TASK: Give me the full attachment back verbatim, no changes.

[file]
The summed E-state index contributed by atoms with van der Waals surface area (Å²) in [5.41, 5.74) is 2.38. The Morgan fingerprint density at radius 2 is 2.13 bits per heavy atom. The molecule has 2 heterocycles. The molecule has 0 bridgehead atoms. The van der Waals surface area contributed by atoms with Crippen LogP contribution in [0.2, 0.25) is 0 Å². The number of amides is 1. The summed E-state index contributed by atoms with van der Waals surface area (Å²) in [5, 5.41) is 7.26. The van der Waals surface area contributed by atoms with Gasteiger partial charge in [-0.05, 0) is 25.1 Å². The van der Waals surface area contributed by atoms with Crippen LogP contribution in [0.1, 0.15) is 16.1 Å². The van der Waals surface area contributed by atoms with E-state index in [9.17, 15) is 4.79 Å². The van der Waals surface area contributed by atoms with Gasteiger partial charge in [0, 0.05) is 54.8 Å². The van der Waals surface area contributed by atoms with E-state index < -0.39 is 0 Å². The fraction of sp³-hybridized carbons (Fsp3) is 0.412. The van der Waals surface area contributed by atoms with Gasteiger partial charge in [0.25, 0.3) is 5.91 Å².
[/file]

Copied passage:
The summed E-state index contributed by atoms with van der Waals surface area (Å²) in [5.41, 5.74) is 2.38. The Morgan fingerprint density at radius 2 is 2.13 bits per heavy atom. The molecule has 2 heterocycles. The molecule has 0 bridgehead atoms. The van der Waals surface area contributed by atoms with Crippen LogP contribution in [0.2, 0.25) is 0 Å². The number of amides is 1. The summed E-state index contributed by atoms with van der Waals surface area (Å²) in [5, 5.41) is 7.26. The van der Waals surface area contributed by atoms with Gasteiger partial charge in [-0.05, 0) is 25.1 Å². The van der Waals surface area contributed by atoms with Crippen LogP contribution in [0.1, 0.15) is 16.1 Å². The van der Waals surface area contributed by atoms with E-state index in [9.17, 15) is 4.79 Å². The van der Waals surface area contributed by atoms with Gasteiger partial charge in [0, 0.05) is 54.8 Å². The van der Waals surface area contributed by atoms with E-state index < -0.39 is 0 Å². The fraction of sp³-hybridized carbons (Fsp3) is 0.412. The van der Waals surface area contributed by atoms with Gasteiger partial charge in [0.25, 0.3) is 5.91 Å².